Exam 2 Study Guide
Exam 2 Study Guide Bio 102
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This 20 page Study Guide was uploaded by an elite notetaker on Saturday February 27, 2016. The Study Guide belongs to Bio 102 at University of Tennessee - Knoxville taught by Dr. Jeremy Chandler in Spring 2016. Since its upload, it has received 397 views. For similar materials see Introduction to Biology in Biology at University of Tennessee - Knoxville.
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Date Created: 02/27/16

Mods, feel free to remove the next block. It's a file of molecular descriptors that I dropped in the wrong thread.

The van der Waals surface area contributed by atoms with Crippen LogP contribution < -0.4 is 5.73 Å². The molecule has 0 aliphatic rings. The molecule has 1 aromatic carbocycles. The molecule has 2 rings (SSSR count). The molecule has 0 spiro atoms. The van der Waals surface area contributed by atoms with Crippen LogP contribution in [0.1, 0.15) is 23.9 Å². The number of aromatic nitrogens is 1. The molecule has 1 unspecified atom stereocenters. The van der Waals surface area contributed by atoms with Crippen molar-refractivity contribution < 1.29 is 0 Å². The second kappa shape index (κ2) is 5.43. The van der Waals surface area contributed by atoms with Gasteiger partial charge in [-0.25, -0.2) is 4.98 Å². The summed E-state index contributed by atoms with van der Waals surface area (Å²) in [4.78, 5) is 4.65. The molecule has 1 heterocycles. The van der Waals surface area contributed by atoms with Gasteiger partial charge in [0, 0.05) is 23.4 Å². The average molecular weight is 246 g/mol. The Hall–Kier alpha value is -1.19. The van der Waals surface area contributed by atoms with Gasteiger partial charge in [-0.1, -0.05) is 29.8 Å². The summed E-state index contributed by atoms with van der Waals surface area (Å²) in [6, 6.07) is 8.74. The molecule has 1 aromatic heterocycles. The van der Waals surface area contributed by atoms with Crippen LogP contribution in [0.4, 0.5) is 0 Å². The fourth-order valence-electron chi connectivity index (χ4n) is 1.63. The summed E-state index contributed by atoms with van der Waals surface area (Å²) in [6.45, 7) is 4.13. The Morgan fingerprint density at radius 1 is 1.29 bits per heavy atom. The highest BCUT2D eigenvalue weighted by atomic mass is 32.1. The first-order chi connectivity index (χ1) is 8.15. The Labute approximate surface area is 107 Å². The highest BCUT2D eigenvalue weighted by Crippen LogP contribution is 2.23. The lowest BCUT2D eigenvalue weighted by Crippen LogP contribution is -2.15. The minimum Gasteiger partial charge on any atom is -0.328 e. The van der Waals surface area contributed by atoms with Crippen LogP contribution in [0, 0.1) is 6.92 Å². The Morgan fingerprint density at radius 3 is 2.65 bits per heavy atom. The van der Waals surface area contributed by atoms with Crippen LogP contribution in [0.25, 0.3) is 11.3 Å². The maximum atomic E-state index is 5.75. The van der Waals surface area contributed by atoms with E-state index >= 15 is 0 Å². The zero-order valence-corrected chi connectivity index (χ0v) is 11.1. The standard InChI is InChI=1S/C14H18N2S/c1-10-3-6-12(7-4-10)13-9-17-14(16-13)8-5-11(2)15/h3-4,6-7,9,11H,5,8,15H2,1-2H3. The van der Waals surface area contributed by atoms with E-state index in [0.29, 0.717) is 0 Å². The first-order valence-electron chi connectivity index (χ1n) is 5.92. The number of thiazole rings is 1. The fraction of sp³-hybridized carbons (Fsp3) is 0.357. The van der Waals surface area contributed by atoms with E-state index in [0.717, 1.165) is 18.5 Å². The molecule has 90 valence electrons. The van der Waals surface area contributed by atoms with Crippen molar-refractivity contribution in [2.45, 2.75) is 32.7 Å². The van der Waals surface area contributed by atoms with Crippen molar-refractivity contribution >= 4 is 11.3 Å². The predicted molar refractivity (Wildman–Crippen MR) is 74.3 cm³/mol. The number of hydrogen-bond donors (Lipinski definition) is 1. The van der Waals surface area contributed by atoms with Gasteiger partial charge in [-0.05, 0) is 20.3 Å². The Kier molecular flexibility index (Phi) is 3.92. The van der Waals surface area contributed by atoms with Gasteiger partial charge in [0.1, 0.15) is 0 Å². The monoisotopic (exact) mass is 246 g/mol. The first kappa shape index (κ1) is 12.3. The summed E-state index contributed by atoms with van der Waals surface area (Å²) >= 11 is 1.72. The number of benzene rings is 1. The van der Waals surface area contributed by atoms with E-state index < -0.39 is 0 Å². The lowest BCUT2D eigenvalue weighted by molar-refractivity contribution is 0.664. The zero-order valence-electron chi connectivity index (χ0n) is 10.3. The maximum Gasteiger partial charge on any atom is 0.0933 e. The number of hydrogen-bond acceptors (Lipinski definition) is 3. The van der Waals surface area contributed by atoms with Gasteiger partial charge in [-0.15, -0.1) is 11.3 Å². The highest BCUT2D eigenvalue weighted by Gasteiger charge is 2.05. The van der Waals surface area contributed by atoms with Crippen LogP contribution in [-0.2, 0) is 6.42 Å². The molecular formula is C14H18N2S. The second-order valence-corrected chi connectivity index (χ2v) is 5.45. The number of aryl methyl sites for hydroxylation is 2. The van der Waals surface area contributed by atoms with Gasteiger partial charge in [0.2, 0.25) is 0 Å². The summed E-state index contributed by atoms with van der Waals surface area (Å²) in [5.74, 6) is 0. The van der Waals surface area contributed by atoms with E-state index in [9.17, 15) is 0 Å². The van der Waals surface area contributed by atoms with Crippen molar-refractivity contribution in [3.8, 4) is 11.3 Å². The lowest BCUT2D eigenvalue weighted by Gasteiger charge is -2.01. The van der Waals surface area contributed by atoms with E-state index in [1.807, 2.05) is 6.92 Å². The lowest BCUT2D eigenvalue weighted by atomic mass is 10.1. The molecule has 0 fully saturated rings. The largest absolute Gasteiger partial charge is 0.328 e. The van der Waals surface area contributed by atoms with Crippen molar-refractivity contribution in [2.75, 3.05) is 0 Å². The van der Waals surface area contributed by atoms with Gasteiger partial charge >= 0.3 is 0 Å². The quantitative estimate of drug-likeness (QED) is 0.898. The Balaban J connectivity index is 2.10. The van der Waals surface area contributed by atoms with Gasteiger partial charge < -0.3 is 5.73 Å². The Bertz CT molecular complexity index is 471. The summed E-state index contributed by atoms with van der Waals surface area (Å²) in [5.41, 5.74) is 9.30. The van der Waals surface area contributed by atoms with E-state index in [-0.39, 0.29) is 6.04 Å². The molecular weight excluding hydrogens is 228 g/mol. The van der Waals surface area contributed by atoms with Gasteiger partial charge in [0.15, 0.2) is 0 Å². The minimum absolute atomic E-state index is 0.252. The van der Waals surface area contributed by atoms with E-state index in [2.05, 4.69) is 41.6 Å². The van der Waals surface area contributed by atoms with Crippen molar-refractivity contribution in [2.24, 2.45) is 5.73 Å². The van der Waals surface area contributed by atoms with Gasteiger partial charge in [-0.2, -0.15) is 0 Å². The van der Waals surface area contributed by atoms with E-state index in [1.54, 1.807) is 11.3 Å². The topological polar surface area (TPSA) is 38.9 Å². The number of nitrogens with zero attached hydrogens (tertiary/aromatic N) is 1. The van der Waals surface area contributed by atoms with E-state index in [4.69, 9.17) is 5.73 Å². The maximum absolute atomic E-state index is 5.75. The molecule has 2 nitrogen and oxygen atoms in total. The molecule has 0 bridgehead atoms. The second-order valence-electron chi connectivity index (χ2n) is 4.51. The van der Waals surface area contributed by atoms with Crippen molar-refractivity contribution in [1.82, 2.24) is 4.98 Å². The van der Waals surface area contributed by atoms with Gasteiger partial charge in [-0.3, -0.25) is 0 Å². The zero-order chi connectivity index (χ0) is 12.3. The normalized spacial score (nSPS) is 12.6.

Exam 2 Study Guide What percent of microbes can we culture in lab? o 1% The oldest microbe living is 250 million years old What is a prokaryote? o Non membrane bound organelle Eukaryotic Cell: membrane-bound organelles, including a nucleus Prokaryotic Cell: lack internal membrane-bound organelles o Instead carrying out all cellular functions in one central space. The DNA molecule floats freely in the cytoplasm What domains of life are prokaryotic? o All living organisms have evolved from a common ancestor. On the basis of genetic evidence, we can group living things into one of three domains of life, each with a distinct evolutionary history. While the Bacteria and Archaea both have prokaryotic cells, they have distinct evolutionary histories, with Archaea being genetically more closely related to Eukarya than to Bacteria. The domain Eukarya encompasses protists, plants, fungi, and animals, including humans. Morphology: Shape of the cell o Coccus (round) Streptococcus o Bacillus (rod) Eschericia coli o Spirilla (spiral) Rhodospirillum o Diplococcus Neisseria o Chains Streptococcus sp. o Grape-like clusters Staphylococcus o Tetrads Micrococcus Arrangement: grouping pattern of the cell Why does shape matter? o Microbes “care” what they look like. Why? Bacteria Structure o Spherical (cocci) o Rod-shaped (bacilli) o Spiral (spirochetes) o Flagella: tiny whip-like structures that project from the cell and help it move o Pili: shorter, hair-like appendages that enable bacteria to adhere to a surface o Capsule: sticky coating surrounding cells help adhere to surfaces and protect cells Biofilms o Specialized attached surface communities of microbes are called biofilms o Biofilms are important in almost every aspect of bacterial interaction with humans from dental biofilms to engineering considerations in water supplies Rotary Flagella o Prokaryotes that are motile generally swim by means of rotary flagella o Peritrichous cells have flagella randomly distributed around the cells o Lophotrichous cells have flagella at the ends o Monotrichous cells have a single flagellum Chemotaxis o The alternating runs and tumbles cause a “random walk” o Receptors detect attractant concentrations Sugars, amino acids, and other nutrient sources o Attractant concentration increases and prolongs run This is termed a “biased random walk” Causes a net movement of bacteria toward attractants (or away from repellents) Light Microscope o Light Microscopes can be used to explore the structures and functions of cells o When scientists examine a specimen on a microscope slide, Light passes through the specimen and Lenses enlarge, or magnify, the image Electron Microscopy o The most powerful electron microscopes can Magnify up to 100,00 0 times and Distinguish between objects 0.2 nanometers o Light microscopes are still very useful for studying living cells o Two major types Transmission electron microscopes (TEM) Electrons pass through the specimen Reveals internal structures Scanning electron microscopes (SEM) Electrons scan the specimen surface Reveals external features in 3-D What color is a microbe? o Some microbes do have pigments (ex. Chlorophyll) o Most do not and only appear colored when colonies of millions of organisms accumulate on a surface o To see microbes, we typically have to stain them How to do microbes acquire the building blocks of biomass? o All of Earth’s life-forms are based on carbon, which they acquire in different ways Autotrophs fix carbon and assemble into organic molecules (mainly sugars). (Make their food from non living material in their environment) Heterotrophs use preformed organic molecules. (Rely on other organisms as their food sources) Genomic Streamlining o Organisms often try to get rid of genes in an effort to make them more competitive Today’s Objectives o Explain how big most prokaryotes are. Explain what units we typically use to measure them. Explain what limits their size. 0.1 to 5.0 um Micrometer Surface area to volume ratio, nucleo-cytoplasmic ratio, fragility of cell membrane, and mechanical structures o Explain the main parts of functions of bacterial structures we discussed Flagella: tiny whip-like structures that project from the cell and help it move Pili: shorter, hair-like appendages that enable bacteria to adhere to a surface Capsule: sticky coating surrounding cells help adhere to surfaces and protect cells o Explain how bacteria use flagella to move towards food or away from predators Prokaryotes that are motile generally swim by the rotary flagella Bacteria either swims in a straight or clockwise/counter- clock wise pattern to either engulf food or swim away from predators o Explain what kind of microscopes we can use to identify bacteria and these smaller structures Light microscopes can be used to explore the structures and functions of cells Light passes through the specimen and the lenses magnifies the image Electron microscopes can magnify up to 100,000 times and distinguish between objects 0.2 nanometers Transmission electron microscopes- electrons pass through the specimen and reveals internal structures Scanning electron microscopes- electrons scan the specimen surface and reveals external features in 3- D How do microbes acquire the building blocks of biomass? All of Earth’s lifeforms are based on carbon, which they acquire in different ways o Autotrophs fix carbon and assemble into organic molecules (mainly sugars). (Make their food from non living material in the environment) o Heterotrophs use preformed organic molecules. (Rely on other organisms as their food sources) Descriptive prefixes Chemo obtains energy from chemicals in the environment Photo uses light energy to harvest chemical compounds Modes of Nutrition Plant: Photoautotrophs Bacteria: Chemoautotrophs Rhodopseudomonas: Photoheterotrophs Kingfisher: Chemoheterotrophs Bacterial Autotrophs Cyanbacteria o Largest group o In oceans, freshwater, exposed rocks and soil o Photosynthesize o Oldest photosynthetic organisms o Some perform nitrogen fixation Conversion of atmospheric nitrogen into a form that plants can use for growth Do not all rely on sunlight Some obtain energy from geological sources o Inorganic gases of hydrothermal vents Myxococcus xanthus Fruiting bodies for survival SurvivalEndospores Thought to remain in vegetative states indefinitely until conditions are favorable for growth Positive purple Negative pink The cyanobacterium Spirulina It has high carotene concentrations, giving it a distinct pink color A major food for the pink flamingo Limits of Growth The “normal” growth condition are: o Sea level o Temperature 20C40C o Neutral pH o 0.9% salt, and ample nutrients o Any ecological niche outside this window is called “extreme”, and organisms inhabiting them are called extremophiles Some Bacteria Are Highly Resistant to Extreme Environmental Threats Deinococcus Radiodurans o Nickname “Conan the bacterium” o Has the greatest ability to survive radiation of any known organism o Has exceptional capabilities for repairing DNA damaged by radiation o Was genetically engineered for use in bioremediation Philes in Classificiations A lover of or enthusiast of.. word preceeding it In microbial life often coincides with a peak in growth rate Archaea Similar to bacteria Lack a nucleus Genetically distinct “Extremophiles” o Hyperthermophiles Live in extremely hot places o Methanogens Live in oceans hypothermal vents o Halophiles Live in places with high salt content Microbes Classified by Temperature Microorganisms can be classified by their growth temperature o Psychrophiles 020 degrees C o Mesophiles 1545 degrees C o Thermophiles 4080 degrees C o Hyperthermophiles 65121 degrees C All of these organisms have evolved membranes and proteins best suited for their temperatures Microbes in your stomach are classified as Mesophiles Majority of Earth’s atmosphere is cold Cold microbes have adaptation that allows them to survive. We can adapt these abilities for ourselves Microbes that protect themselves from ice Microbes that use ice to get into plants Acidophiles Neurtrophiles Alkaliphiles Aerobes and Anaerobes Strict aerobes can only grow in oxygen Strict anaerobes die in the least bit of oxygen Facultative anaerobes can live with or without oxygen They possess both the ability for fermentative metabolism and respiration (anaerobic and aerobic) If a microorganism does not have a catalase positive, what might this tell you about their environment? It lives in an anaerobic environment Anaerobic reactions between sulfur and iron cause hidden hazards for human technology, such as the corrosion of steel in underwater bridge supports In anaerobic conditions, sulfurreducing bacteria can corrode iron Other specialized structures Cyanobacterial Heterocysts Anabaena differentiates into specialized cells called heterocysts o Allow it to fix nitrogen anaerobically while maintaining oxygenic photosynthesis o Nitrogen fixation from N2 is solely performed by bacteria Microbial Ecology Sergei Winogradsky was among the first to study bacterial in natural habitats Discovered lithotrophs Developed enrichment cultures Built the Winogradsky column Winogradsky and other showed the importance of bacterial in geochemical cycling Important Dates 4.5 billion years ago origin of Earth 3.5 billion years ago prokaryotes dominate 2.5 billion years ago oxygen accumulates (photosynthesis) 2.1 billion years ago eukaryotes first nucleated cells (singlecelled) 1.2 billion years ago first multicelled eukaryotes .5 billion years ago Cambrian explosion of multicellular life Eukaryotic Diversity Eukaryote o Organism with cells characterized by membraneenclosed nucleus and organelles Protists o Eukaryote that cannot be classified as a plant, animal, or fungus o Usually unicellular o Some are heterotrophic o Ancestral to all other eukaryotes o Algae Protozoans Protozoans with flagella are called flagellates and Are typically freeliving, but o Some are nasty parasites Amoebas are characterized by o Great flexibility in their body shape and o The absence of permanent organelles for locomotion o Most species move and feed by the means of pseudopodia (singular, pseudopodium), temporary extensions of the cell Cell Shape and Movement Cilia may extend from nonmoving cells On cells lining the human trachea, cilia help sweep mucus with trapped debris out of the lungs Cilia are not found in prokaryotes Today’s Objectives Practice classifying organisms based on their carbon and energy sources on your own Explain other descriptive terms around “philes, tolerant, and sensitive” organisms Explain how we classify the various extremophiles we mentioned in class based on environments they inhabit Explain the role of catalase in oxygenic systems Explain endosymbiosis and what evidence we have to support it Explain some classifications of protists by locomotion we discussed in class Eukaryote o Organism with cells characterized by membraneenclosed nucleus and organelles Amoebas use ___ for movement o Pseudopodia Algae o Algae are Photosynthetic protists whose chloroplasts support food chains in Freshwater rand Marine ecosystems Many unicellular algae are component s of plankton, the communities of mostly microscopic organisms that drift or swim weakly in aquatic environments o Unicellular algae include Dinoflagellates, with Two beating flagella, also External plates made of cellulose Diatoms, with glassy cells walls containing silica and Green algae Can you see algae from space? o Yes, example: algal blooms Emiliania huxleyi diatom o Photosynthetic plankton species covered in calcite disks o Infected by giant viruses causes mass release of discs Seaweeds o Large, multicellular marine algae, o Grow on or near rocky shores o Are only similar to plants because of convergent evolution o Are most closely related to unicellular algae and o Are edible o Classified into three different groups, based partly on the types of pigments, Green algae Red algae Brown algae Slime Molds o Resemble fungi in appearance and lifestyle due to convergence, but o Are more closely related to amoebas o The two main groups are Plasmodial slime molds And unicellular slime molds o Plasmodial slime molds Are named for the feeding stage in their cycle, and amoeboid mass called a plasmodium, Are decomposers on forest floors and Can be large Can solve complex problems with nutrients o Cellular slime molds have an interesting and complex life cycle of successive stages: A feeding stage of solitary amoeboid cells, A swarming stage as a sluglike colony that can move and function as a single cell units and A stage during which they generate a stalklike multicellular reproductive structure Dictyostelium Discoideum o Use cAMP a chemical messenger to coordinate activities Cells that don’t cooperate with the slime mold group will be killed off by the cooperating cells The Origin of Multicellular Life o Colonial protists likely formed the evolutionary links between Unicellular and Multicellular organisms Eukaryotic Diversity: Fungi o Unicellular or multicellular o Eukaryotic o Obtains nutrients by secreting digestive enzymes onto organic matter and absorbing o Decomposers Digest and use organic molecules in dead organisms as sources of nutrients and energy o Body composed of threadlike structures, hyphae o A hypha is a chain of many cells, capable of absorbing nutrients o Hyphae interweave to form mycelium o Mushrooms, mold, yeast List some features of plants.. o Where do they get Energy: from the sun Carbon: photoautotrophs Water and nutrients: from it’s roots o Physical features/ attributes? Eukaryotic Diversity: Plants o Plant Multicellular eukaryote Has cell walls Photosynthetic Autotroph Adapted o Bryophytes Earliest plants Nonvascular plant Lack roots and tissue for transporting water and nutrients Grow only in damp environments Does not produce seeds o Ferns First vascular plant No seeds Vascular tissue keeps stems rigid o Gymnosperms Seedbearing plants “Naked” seeds typically held in cones o Angiosperms Seed plants Seeds in fruit Flowering Today’s Objectives o Explain some unique characteristics of slime molds, algae and fungal organisms Slime molds Resemble fungi in appearance and lifestyle due to convergence but are more closely related to amoebas Plasmodial slime molds o are named after the feeding stage in their life o Are decomposers on forest floors, and can be large Cellular slime molds: o A feeding stage of solitary amoeboid cells, o A swarming stage as a sluglike colony that can move and function as a single unit, and o A stage during which they generate a stalklike multicellular reproductive structure Algae Photosynthetic protists whose chloroplasts support food chains in o Freshwater and o Marine ecosystems Many unicellular algae are components of plankton, the communities of mostly microscopic organisms that drift or swim weakly in aquatic environments Unicellular algae include o Dinoflagellates, with Two beating flagella and External plates made of cellulose o Diatoms, with glassy cell walls containing silica, and o Green algae Fungi Fungus o Unicellular or multicellular o Eukaryotic o Obtains nutrients by secreting digestive enzymes onto organic matter and absorbing o Decomposers Digest and use organic molecules in dead organisms as sources of nutrients and energy o Body composed of threadlike structures, hyphae o A hypha is a chain of many cells, capable of absorbing nutrients o Hyphae interweave to form mycelium o Mushrooms, mold, yeast o Read over the scientific paper discussing farming in slime molds on blackboard o Explain the eukaryotic progression from early protists to more complex multicellular eukaryotes o Explain some main differences between the types of plants we have discussed thus far Bryophytes Lacks roots and tissue for transporting water and nutrients Grow only in damp environments Does not produce seeds Nonvascular plants Ferns No seeds Vascular tissue keeps stems rigid Gymnosperms Seedbearing plants “naked seeds” typically held in cones Angiosperms Seed plants Seeds in fruit Flowering o For next time: rewatch the sun dew video and come up with reasons the plants knew not to eat rocks and paper. We’ll resume group work on some questions next time. Sun Dew Plants o Darwin studied them and their reactions to milk, urine, stone, paper and meat when he placed them on their leaves o The leaves reacted to milk, urine and meat but did NOT react to the stone and paper o It did NOT react to the stone and paper because they have no nutrients for the plant o He found that the plant would absorb anything with Nitrogen through its leaves o They live in bogs and turned carnivorous because they can’t get Nitrogen from the soil, so they have to find another place to get it Venus Fly Trap o Darwin studied this plant and found that there are three hairs on the plant o He touched the first hair and nothing happened, but when he touched the second hair it always closed the trap o The second hair is triggered because the plant knows that there is definitely food nearby o The gate is not tightly closed because it keeps big bug in and lets little bugs out so it doesn’t waste its energy breaking down a small bug Classify carnivorous plants based on their source of carbon o Autotrophs Vertebrates make up about 5% of the animal population and the rest are invertebrates What is an animal? o Multicellular; collection of cells that have a common goal o Heterotrophs o Get nutrients from ingestion o Animal cells lack the cell walls that provide strong support in the bodies of plants and fungi o Most animals have Muscle cells Nerve cells that control the muscles o Most animals are Are diploid Reproduce sexually and Proceed through a series of typically similar developmental stages Early Animals and The Cambrian Explosion o Animal diversification appears to have accelerated rapidly from 525535 million years ago, during the Cambrian period o Because so many animal body plans o The Cambrian explosion may have been ignited by Increasingly complex predatorprey relationships and//or An increase in atmospheric oxygen The genetic framework for complex organisms, was already in place Animal Phylogeny o Biologists categorize animals by “body plan” general features of body structure and genetic data o One major branch point distinguishes sponges from all other animals because, unlike more complex animals, sponges lack true tissue Eukaryotic diversity: animals o Three main lineages o See three distinct body plans No definite shape, asymmetrical Radial symmetry Bilateral symmetry Animal Phylogeny o A second major evolutionary split is based on body symmetry Radial symmetry refers to animals that are identical Bilateral symmetry exists where there is only one way to split the animal into equal halves Major Invertebrates phyla o Invertebrates Are animals without backbones and Represent 95% of the animal kingdom Eukaryotic Diversity: animals o Asymmetrical Simplest living animals Lack defined tissues or organs (such as sponges) Sponges o Sponges represent multiple phyla o Sponges Are stationary animals Lack true tissue, and Probably evolved very early from colonial protists o The body of a sponge resembles a sac perforated with holes o Choanocyte cells draw water through the walls of the sponge where food is collected Today’s Objectives o Explain why carnivore plants evolved o Explain two features the Venus fly trap uses to save energy Has teeth around the plant, if the second “tooth” is triggered by a bug then the plants closes Its teeth aren’t tightly closed because it allows the small bug to escape so the plant doesn’t waste energy o Understand and be able to explain the variation amongst the 4 main phylotypes of plants we discussed o Explain classification schemes we use for animals and how we would classify them based on source of carbon o Explain some common features and shared developmental stages in animals o Explain some defining characteristics of sponges Eukaryotic diversity: animals o Radial symmetry Body plan that is circular No clear left or right sides Cnidarians o Characterized by The presence of body tissues Radial symmetry, and Tentacles with stinging cells The basic body plan is a sac with a gastrovascular cavity, a central digestive compartment with one opening Two main body compartments The stationary polyp The floating medusa Bilateral Symmetry o Clear right and left halves o Mirror images of each other o Adaptations for seeking food, stalking prey, and avoiding predators Mollusks o Soft bodied invertebrate o Generally, with a hard shell o Slugs, snails, and clams Flatworms o Simplest bilateral animals o Flatworms include forms that are Parasites or Free living in marine, freshwater, or damp habitats o The gastrovascular cavity of flatworms Is highly branched Increases the surface area of oxygen flow in their body Provides an extensive surface area for absorption of nutrients Annelids o Three main groups Earthworms, which eat their way through soil Polychaetes, marine worms with segmental appendages for movement and gas exchange Leeches, typically freeliving carnivores but with some bloodsucking forms Leeches o Promote blood flow and relieve clots in wounded tissue with poor blood flow. Anticlotting compounds in saliva keep blood flowing. o Some use to remove toxins from the blood Roundworms o Cylindrical in shape, tapered at both ends o The most numerous and widespread of all animals o Important decomposers and o Dangerous parasites in plants, humans, and other animals Arthropods o Most abundant invertebrates o Segmented body, jointed appendages, hard exoskeleton Protects organism from predators, keeps it from drying out, structure and support for movement Made of chitin Insects o There are over 1 million arthropods species identified, mostly insects o Very diverse and successful group, occurring in nearly all habitats in the biosphere o Four main groups Arachnids Crustaceans Millipedes and centipedes Insects Arachnids o Catch prey in webs made of silk (strongest natural fibers) o Inject prey with proteolytic enzymes that digest tissues o Drink digested parts from inside out o Includes Dust mites Scorpions Ticks Crustaceans o Nearly all aquatic o Have multiple pairs of specialized appendages o Examples include lobsters, crabs, crayfish, shrimp, barnacles, pill bug Millipedes and Centipedes o Similar segments over most the body o Millipedes Eat decaying plant matter Have two pairs of short legs per body segments o Centipedes Are terrestrial carnivores with poison claws and Have one pair of short legs per body segments Math and Muscle and Nature o Evolution of muscle performance determines animal behavior and ecology Amplification of force production The Mantis Shrimp o Eyes can detect 5,000 wavelengths of light o Punch generates 350lbs force from cavitation bubble o Force actually generates heat and light Insect Anatomy o Threepart body plan Head Thorax Abdomen o The insect head usually bears A pair of sensory antennae and A pair of eyes o He mouthparts are adapted for particular kinds of eating o Flight is one key to the great success of insects Insect Diversity o Outnumber all other forms of life combined o Insects live in Almost every terrestrial habitat Fresh water and The air o Many insects undergo metamorphosis in their development o Young insects may Appear to be smaller forms of the adult or Change from a larval form to something much different as an adult Echinoderms o Lack body segments o Typically show radial symmetry as adults but bilateral symmetry as larvae, o Have an endoskeleton, usually carbonate based o Have a water vascular system that facilitates movement and gas exchange o Ex. Sea star, sand dollars, sea cucumber and sea urchin Echinoderms (star fish) o In some, every limb contains vital organs needed to reproduce itself o No brain o Eyespots on arms help sense environment around them o Eats by inverting stomach outside the body cavity and digesting prey Eukaryotic diversity: animals o Invertebrates lack of backbone 95% of animals mollusks annelids nematodes arthropods echinoderms o Vertebrate bony or cartilaginous back bone (chordates) Vertebrate Evolution and Diversity o Have a unique endoskeleton composed of A cranium A backbone made of a series of bones called vertebrae. (or just a possessing a notochord, a hollow dorsal nerve cord) The current consensus is that chordates are monophyletic 1 common ancestor Fishes o The first vertebrates were aquatic and probably evolved during the early Cambrian period, about 542 million years ago. They Lacked jaws and Are represented today by lampreys o The two major groups of living fishes are the Cartilaginous fishes (sharks and rays), with a flexible skeleton made of cartilage, and Bony fishes, with a skeleton reinforced by hard calcium salts. Bony fishes include Rayfinned fishes and Lobefinned fishes o Cartilaginous and bony fishes have a lateral line system that detects minor vibrations in the water o To provide lift off the bottom Cartilaginous fish must swim but Bony fish have swim bladders, gasfilled sacs that help them be buoyant Amphibians o Exhibit a mixture of aquatic and terrestrial adaptations, o Usually need water to reproduce, and o Typically undergo metamorphosis from an aquatic larva to a terrestrial adult o Were the first vertebrates to colonize land and o Descended from fishes that had Lungs, Fins with muscles, and Skeletal supports strong enough to enable some movement on land o Terrestrial vertebrates are collectively called tetrapods, which means “four feet” o Tetrapods include Amphibians, Reptiles, and Mammals Reptiles o Reptiles (including birds) and mammals are amniotes, which produce amniotic eggs, which Are fluidfilled, Have waterproof shells, and Enclose the developing embryo Nonbird Reptiles o Nonbird reptiles are ectotherms, sometimes referred to as “coldblooded,” which means that they obtain body heat from the environment o A nonbird reptile can survive on less than 10% of the calories required by a bird or mammal (endothermswarm blooded) of equivalent size Eukaryotic Diversity: Animals o Vertebrates o Chordates Mammals Mammary glands Body covered with fur For example, the fisher Mammals o The first mammals Arose about 200 million years ago and Were probably small, nocturnal insecteaters o Most mammals are terrestrial, although dolphins, porpoises, and whales are totally aquatic o Mammals have two unique characteristics: Hair and Mammary glands that produce milk, which nourishes the young o There are threemajor groups of mammals: Monotremes, egglaying mammals Marsupials, pouched mammals with a placenta Eutherians, also called placental mammals Today’s Objectives o Explain existence of ancestral organisms that are still alive today in the context of evolution o Explain an energetic advantage ectotherms have over organisms that are “warmblooded” or endotherms of equivalent size o Explain how the progression from water to land amniotes still retains a “little piece” of ancestral aquatic environments o Explain defining characteristics of each of the 9 groups we have discussed over the past few days and be able to name an example species from each group Sponges Are stationary animals Lack true tissue, and Probably evolved very early from colonial protists Cnidarians Presence of body tissues, radial symmetry and tentacles with stinging cells Ex. Jelly fish Molluscs Softbodied invertebrate and generally with a hard shell Ex. slugs, snails, clams Flatworms Bilateral animals, gastrovascular cavity is highly branched Ex. Parasites or free living in marine, freshwater or damp habitats Annelids Long, segmented body Ex. Earthworms, polychaetes, leeches Roundworms Cylindrical in shaped, tapered at both ends, the most numerous and widespread of all animals, and are decomposers Ex. Hookworm Arthropods Most abundant invertebrates, segmented body, jointed appendages, hard exoskeleton Ex. Millipedes and centipedes Echinoderms Lack body segments, typically show radial symmetry as adults but bilateral symmetry as larvae, have an endoskeleton, and have a water vascular system that facilitates movement and gas exchange Ex. Star fish Chordates Mammary glands and have fur Ex. Horse, humans, and birds